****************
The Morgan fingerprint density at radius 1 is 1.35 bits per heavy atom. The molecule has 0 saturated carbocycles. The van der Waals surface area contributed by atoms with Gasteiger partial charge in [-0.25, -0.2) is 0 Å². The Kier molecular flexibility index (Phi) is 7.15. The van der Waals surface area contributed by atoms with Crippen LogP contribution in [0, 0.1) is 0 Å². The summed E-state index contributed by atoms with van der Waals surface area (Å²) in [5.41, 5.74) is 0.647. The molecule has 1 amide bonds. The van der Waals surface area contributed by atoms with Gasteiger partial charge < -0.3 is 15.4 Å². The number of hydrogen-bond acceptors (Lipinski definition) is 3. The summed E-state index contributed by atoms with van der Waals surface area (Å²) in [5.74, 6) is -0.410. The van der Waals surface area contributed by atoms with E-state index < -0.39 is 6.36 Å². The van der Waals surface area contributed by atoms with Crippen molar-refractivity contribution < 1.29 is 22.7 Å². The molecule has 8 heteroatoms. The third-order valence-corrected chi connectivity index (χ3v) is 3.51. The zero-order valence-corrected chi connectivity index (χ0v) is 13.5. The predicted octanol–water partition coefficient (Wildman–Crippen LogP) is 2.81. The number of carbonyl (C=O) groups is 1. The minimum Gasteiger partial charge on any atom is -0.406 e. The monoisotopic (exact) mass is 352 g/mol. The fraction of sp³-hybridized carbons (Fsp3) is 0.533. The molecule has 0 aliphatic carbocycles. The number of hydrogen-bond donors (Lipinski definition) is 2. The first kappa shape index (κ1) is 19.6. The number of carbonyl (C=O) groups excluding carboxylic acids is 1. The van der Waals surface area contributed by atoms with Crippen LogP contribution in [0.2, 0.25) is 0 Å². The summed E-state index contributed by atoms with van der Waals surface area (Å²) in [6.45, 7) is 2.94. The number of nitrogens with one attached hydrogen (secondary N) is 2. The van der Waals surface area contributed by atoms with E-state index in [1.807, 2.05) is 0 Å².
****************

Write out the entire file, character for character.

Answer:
The Morgan fingerprint density at radius 1 is 1.35 bits per heavy atom. The molecule has 0 saturated carbocycles. The van der Waals surface area contributed by atoms with Gasteiger partial charge in [-0.25, -0.2) is 0 Å². The Kier molecular flexibility index (Phi) is 7.15. The van der Waals surface area contributed by atoms with Crippen LogP contribution in [0, 0.1) is 0 Å². The summed E-state index contributed by atoms with van der Waals surface area (Å²) in [5.41, 5.74) is 0.647. The molecule has 1 amide bonds. The van der Waals surface area contributed by atoms with Gasteiger partial charge < -0.3 is 15.4 Å². The number of hydrogen-bond acceptors (Lipinski definition) is 3. The summed E-state index contributed by atoms with van der Waals surface area (Å²) in [5.74, 6) is -0.410. The van der Waals surface area contributed by atoms with E-state index < -0.39 is 6.36 Å². The van der Waals surface area contributed by atoms with Crippen molar-refractivity contribution < 1.29 is 22.7 Å². The molecule has 8 heteroatoms. The third-order valence-corrected chi connectivity index (χ3v) is 3.51. The zero-order valence-corrected chi connectivity index (χ0v) is 13.5. The predicted octanol–water partition coefficient (Wildman–Crippen LogP) is 2.81. The number of carbonyl (C=O) groups is 1. The minimum Gasteiger partial charge on any atom is -0.406 e. The monoisotopic (exact) mass is 352 g/mol. The fraction of sp³-hybridized carbons (Fsp3) is 0.533. The molecule has 0 aliphatic carbocycles. The number of hydrogen-bond donors (Lipinski definition) is 2. The first kappa shape index (κ1) is 19.6. The number of carbonyl (C=O) groups excluding carboxylic acids is 1. The van der Waals surface area contributed by atoms with Crippen LogP contribution in [0.2, 0.25) is 0 Å². The summed E-state index contributed by atoms with van der Waals surface area (Å²) in [6.45, 7) is 2.94. The number of nitrogens with one attached hydrogen (secondary N) is 2. The van der Waals surface area contributed by atoms with E-state index in [1.807, 2.05) is 0 Å².